Tech rumors have whirled for a few years now that Facebook is getting close to integrating music into its social networking platform, and now the site has finally confirmed the gossip — sort of.
Thanks to a keen-eyed programmer who spotted some tell-tale music-related coding in the download link for Facebook Video Chat in early July, company sources leaked out word in late August that Facebook will pump up the jams after its f8 Conference on Sept. 22.
In another promising sign, Facebook CEO Mark Zuckerberg commented at the eG8 conference in May, “Music, TV, news, books—those types of things I think people just naturally do with their friends. I hope we can play a part in enabling those new companies to get built, and companies that are out there producing this great content to become more social.”
Despite those kinds of roundabout hints, the social networking site clearly doesn’t want to tip its hand regarding music for Facebook before f8, similar to how Apple intentionally saves big product announcements for its annual conferences.
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“There's nothing new to announce," a Facebook spokesman wrote in an email response regarding press inquiries into whether the site was on the verge of integrating a music streaming service. “Many of the most popular music services around the world are integrated with Facebook, and we're constantly talking to our partners about ways to improve these integrations.”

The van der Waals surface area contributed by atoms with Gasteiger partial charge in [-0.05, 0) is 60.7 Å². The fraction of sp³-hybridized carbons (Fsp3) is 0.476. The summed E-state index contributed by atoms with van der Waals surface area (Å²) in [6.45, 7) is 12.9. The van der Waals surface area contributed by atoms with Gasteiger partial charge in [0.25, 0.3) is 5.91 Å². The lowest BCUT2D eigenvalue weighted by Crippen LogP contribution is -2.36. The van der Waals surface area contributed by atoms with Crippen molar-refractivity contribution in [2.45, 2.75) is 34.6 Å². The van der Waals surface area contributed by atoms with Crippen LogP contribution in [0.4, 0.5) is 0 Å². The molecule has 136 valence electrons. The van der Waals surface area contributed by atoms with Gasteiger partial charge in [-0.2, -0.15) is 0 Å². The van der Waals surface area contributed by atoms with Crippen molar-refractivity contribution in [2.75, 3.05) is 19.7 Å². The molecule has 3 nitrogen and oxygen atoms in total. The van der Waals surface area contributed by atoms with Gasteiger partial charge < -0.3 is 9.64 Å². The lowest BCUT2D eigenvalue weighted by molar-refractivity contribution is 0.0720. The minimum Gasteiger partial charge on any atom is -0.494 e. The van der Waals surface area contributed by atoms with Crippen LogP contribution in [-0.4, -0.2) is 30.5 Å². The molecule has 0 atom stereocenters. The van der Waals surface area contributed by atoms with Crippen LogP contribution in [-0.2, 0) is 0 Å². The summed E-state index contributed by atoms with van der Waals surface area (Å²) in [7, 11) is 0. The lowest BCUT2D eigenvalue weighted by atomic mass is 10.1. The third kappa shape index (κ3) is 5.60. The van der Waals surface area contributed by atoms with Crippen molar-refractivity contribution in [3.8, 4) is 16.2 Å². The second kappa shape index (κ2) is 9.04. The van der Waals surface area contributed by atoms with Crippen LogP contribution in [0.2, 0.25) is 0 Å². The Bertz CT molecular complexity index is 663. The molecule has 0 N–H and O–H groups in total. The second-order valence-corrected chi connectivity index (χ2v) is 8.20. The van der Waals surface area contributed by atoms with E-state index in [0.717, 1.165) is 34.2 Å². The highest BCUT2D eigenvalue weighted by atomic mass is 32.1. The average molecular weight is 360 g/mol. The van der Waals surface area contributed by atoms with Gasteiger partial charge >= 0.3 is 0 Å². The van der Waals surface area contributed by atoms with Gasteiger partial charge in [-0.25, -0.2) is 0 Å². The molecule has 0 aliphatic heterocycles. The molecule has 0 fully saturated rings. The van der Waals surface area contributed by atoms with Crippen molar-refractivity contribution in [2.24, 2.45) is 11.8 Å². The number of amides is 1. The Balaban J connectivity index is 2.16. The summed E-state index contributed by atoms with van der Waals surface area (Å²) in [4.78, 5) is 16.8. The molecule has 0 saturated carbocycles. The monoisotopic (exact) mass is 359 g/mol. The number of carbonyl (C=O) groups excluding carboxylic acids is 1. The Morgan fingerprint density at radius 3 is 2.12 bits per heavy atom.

Tech blog Mashable has reported that online music streaming sensation Spotify, along with Rdio and MOG, is top name that tech experts expect to lead the chorus line of Facebook music integration. Spotify allows users to stream and listen to a vast library of songs and also share playlists – a social networking capability that could fit well into the Facebook model.
Currently, Facebook users can upload music apps to their profiles pages but they can’t directly share songs and playlists.
If the social networking site architected an integrated music platform, Facebook friends hunting for fresh tunes could browse each other's music libraries and possibly listen to playlists at the same time.
But as always when it comes to digital music, tech insiders are wondering whether songs on Facebook would stream for free. Other music streaming services have found different ways to address this question. Spotify, for instance, offers a free service with commercials, or subscribers can pay a monthly free for uninterrupted listening.
And if Facebook spins tunes for free, how will that affect record labels, still struggling to reinvent themselves in this digital age?
It looks like answers to question like these will be left to pure speculation until Facebook, which has been teasing the public about music integration since 2008, addresses them Sept. 22 at the f8 conference.
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